You tried to escape yourself
& transcend crucifying daily matters
you were captive in, whatever
sealed the bottled vacuum of need.
Didn’t we beckon to the sun gods enough?
Those who thought they’d frolic forever
& change the purblind world
were inert ashes beneath bare feet,
stopping the big clock’s fateful wend.
Back to the first second of time
nomads saw the evening trend
of the mystery trance around us.
No one could break the linkage
between life & death, sun or moon.
American pioneers crossed the plains
singing of life in a deeper valley
with virtual sameness to worship in.
The terrestrial clock stopped
again as the new hour became old,
minutes dancing on wily fingers
of a slain Indian’s severed hand
raining bloodlust in deserts of love.
Peter Magliocco writes from Las Vegas, Nevada, where he’s been active in small press circles for several years. His latest poetry book is Poems for the Downtrodden Millennium from The Medulla Review Publishing.
I stand cast in shadow
of dark raven wings
In maddening clamor
they hover empty sky
The stars have been stolen
Time raptured the moon
Bloodied tears rain down
from raging ebony sky
Scorching my skin, stinging
my worthless guides of eyes
The ticking of that wicked little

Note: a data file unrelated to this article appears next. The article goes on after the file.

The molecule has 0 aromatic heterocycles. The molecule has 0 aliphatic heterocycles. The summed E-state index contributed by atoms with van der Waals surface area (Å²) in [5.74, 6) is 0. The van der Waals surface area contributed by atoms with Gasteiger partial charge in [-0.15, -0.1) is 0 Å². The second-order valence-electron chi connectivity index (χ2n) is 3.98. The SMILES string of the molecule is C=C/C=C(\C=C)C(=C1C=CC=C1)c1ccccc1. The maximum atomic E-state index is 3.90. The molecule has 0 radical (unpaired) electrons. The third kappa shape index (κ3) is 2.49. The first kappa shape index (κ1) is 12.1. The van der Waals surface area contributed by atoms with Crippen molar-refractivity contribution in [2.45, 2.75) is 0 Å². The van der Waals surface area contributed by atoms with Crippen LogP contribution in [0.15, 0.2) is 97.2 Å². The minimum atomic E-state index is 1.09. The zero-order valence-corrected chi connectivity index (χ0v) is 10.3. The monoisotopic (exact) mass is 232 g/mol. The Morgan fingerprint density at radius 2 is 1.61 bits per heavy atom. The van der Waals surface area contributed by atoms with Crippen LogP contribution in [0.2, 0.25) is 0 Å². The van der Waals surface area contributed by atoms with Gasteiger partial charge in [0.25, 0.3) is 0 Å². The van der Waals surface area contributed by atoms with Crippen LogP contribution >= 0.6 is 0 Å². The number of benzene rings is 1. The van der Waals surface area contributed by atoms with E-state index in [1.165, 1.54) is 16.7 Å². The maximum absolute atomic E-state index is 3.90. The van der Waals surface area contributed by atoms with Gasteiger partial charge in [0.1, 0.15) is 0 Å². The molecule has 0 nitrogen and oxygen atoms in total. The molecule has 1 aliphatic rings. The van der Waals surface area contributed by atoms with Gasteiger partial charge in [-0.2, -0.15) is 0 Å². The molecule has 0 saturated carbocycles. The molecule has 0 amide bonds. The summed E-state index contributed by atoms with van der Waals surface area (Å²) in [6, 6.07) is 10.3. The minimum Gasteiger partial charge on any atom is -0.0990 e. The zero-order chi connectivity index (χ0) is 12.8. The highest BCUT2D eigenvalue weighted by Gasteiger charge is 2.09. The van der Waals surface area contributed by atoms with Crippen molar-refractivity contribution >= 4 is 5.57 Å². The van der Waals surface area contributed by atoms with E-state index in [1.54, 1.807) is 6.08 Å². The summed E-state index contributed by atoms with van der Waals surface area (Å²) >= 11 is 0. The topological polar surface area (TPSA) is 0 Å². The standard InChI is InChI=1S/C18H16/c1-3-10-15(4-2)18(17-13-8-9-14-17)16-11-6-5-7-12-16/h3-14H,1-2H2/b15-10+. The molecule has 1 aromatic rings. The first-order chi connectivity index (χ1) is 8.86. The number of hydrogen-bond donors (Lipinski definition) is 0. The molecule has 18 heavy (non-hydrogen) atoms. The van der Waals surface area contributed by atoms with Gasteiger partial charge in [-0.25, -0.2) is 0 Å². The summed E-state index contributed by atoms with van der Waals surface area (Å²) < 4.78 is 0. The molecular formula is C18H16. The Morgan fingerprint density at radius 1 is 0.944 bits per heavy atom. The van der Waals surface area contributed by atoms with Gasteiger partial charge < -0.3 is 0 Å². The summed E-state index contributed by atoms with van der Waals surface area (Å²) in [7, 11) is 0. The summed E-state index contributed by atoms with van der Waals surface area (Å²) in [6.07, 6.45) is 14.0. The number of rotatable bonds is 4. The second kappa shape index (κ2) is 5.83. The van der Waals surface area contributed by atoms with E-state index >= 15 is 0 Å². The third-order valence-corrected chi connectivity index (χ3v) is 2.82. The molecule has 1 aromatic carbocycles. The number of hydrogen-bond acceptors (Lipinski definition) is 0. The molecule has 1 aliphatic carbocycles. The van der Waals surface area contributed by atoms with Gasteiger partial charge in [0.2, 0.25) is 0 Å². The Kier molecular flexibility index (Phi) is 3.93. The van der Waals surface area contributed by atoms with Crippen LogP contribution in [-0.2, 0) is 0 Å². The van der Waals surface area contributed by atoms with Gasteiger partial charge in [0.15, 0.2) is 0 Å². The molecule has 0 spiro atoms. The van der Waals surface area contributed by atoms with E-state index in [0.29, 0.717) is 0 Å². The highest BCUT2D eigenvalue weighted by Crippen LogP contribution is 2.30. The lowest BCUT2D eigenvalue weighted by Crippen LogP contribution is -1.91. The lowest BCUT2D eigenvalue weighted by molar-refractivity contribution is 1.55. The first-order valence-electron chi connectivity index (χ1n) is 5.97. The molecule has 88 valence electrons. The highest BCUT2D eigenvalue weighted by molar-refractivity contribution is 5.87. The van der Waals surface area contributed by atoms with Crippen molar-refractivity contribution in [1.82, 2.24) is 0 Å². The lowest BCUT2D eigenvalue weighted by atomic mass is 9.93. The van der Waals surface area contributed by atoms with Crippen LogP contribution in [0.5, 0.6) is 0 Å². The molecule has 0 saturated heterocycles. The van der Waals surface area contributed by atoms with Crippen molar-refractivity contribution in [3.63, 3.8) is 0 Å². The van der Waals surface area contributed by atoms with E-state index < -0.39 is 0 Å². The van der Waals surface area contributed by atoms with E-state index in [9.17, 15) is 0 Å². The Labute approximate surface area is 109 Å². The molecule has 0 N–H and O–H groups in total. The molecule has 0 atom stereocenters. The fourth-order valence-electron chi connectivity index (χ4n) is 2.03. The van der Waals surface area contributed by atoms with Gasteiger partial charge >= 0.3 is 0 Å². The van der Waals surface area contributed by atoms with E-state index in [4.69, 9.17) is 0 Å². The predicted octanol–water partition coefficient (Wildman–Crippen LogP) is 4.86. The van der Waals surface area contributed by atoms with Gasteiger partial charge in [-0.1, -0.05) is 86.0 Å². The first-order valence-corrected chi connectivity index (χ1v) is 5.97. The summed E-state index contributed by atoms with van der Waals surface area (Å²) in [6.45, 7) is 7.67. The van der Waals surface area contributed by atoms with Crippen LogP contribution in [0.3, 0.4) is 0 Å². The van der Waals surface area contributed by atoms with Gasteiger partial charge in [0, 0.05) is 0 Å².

clock thunders through my chest
Stifling air strips the breath
from my shuddering lungs
Armageddon’s trumpet blares loudly,
rattling my skull.
Fear reaches down to smother me
She wraps her hands around my throat
I mock her weakness
for loneliness owns my soul
and brokenness my heart
Emptiness is the greatest terror
Nicole Surginer is a poet from the small country town of Bastrop, Texas. She is inspired to write by her love for nature’s enchantment, a fascination with the power of raw, intense emotion and a desire to create beauty with words. She has been published in Tuck Magazine, Anti-Heroin Chic, Indiana Voice Journal, Tuck Magazine, Sick Lit Magazine and pending works in the Contemporary Poets Facebook group anthology, “Dandelion in a vase of roses
Which would you rather take, the shortest route or the most scenic? My mother wouldn’t drive on highways, ever, a phobia I don’t share but many apparently do. Give me a number, I said in a stern voice. No one could. The zoo wasn’t to blame. My mother would turn over in her grave if I put Velveeta on my enchiladas. A woman just back from a weekend road trip fell naked into bed, and instantly there were a dozen different kinds of monkeys and big wildcats floating like fiery debris all around us.
Howie Good is the recipient of the 2015 Press Americana Prize for Poetry for his collection “Dangerous Acts Starring Unstable Elements”.
You’re tucked in hypogeum of my hatchback
tussling, to be culled into consciousness.
In our context, I am Cerberus.
Memorabilia is for monkeys.
As manager of a menagerie, I come with weight
but tonight your red bottoms trouble me.
Chronicles of your kittenish filter in.
With them arrive the ache of losing again.
Optics of my love narrowing into nothingness.
Snakebites are never alike but the echoes
of their agency are dictative. A confirmed